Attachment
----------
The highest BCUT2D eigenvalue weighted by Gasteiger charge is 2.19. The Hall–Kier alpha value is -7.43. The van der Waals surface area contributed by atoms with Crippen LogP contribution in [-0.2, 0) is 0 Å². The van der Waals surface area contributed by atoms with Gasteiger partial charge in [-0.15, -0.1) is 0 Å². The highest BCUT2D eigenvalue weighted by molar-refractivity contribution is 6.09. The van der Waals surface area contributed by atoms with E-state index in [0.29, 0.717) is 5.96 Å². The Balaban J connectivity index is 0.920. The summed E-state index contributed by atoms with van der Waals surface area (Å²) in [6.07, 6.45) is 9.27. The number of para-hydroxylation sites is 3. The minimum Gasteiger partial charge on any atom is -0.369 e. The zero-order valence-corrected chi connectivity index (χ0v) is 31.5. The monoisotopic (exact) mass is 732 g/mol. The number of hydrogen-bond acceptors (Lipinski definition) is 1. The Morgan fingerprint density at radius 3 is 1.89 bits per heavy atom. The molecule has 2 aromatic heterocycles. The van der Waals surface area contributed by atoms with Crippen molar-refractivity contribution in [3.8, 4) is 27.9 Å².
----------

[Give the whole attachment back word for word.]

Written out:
The highest BCUT2D eigenvalue weighted by Gasteiger charge is 2.19. The Hall–Kier alpha value is -7.43. The van der Waals surface area contributed by atoms with Crippen LogP contribution in [-0.2, 0) is 0 Å². The van der Waals surface area contributed by atoms with Gasteiger partial charge in [-0.15, -0.1) is 0 Å². The highest BCUT2D eigenvalue weighted by molar-refractivity contribution is 6.09. The van der Waals surface area contributed by atoms with E-state index in [0.29, 0.717) is 5.96 Å². The Balaban J connectivity index is 0.920. The summed E-state index contributed by atoms with van der Waals surface area (Å²) in [6.07, 6.45) is 9.27. The number of para-hydroxylation sites is 3. The minimum Gasteiger partial charge on any atom is -0.369 e. The zero-order valence-corrected chi connectivity index (χ0v) is 31.5. The monoisotopic (exact) mass is 732 g/mol. The number of hydrogen-bond acceptors (Lipinski definition) is 1. The Morgan fingerprint density at radius 3 is 1.89 bits per heavy atom. The molecule has 2 aromatic heterocycles. The van der Waals surface area contributed by atoms with Crippen molar-refractivity contribution in [3.8, 4) is 27.9 Å².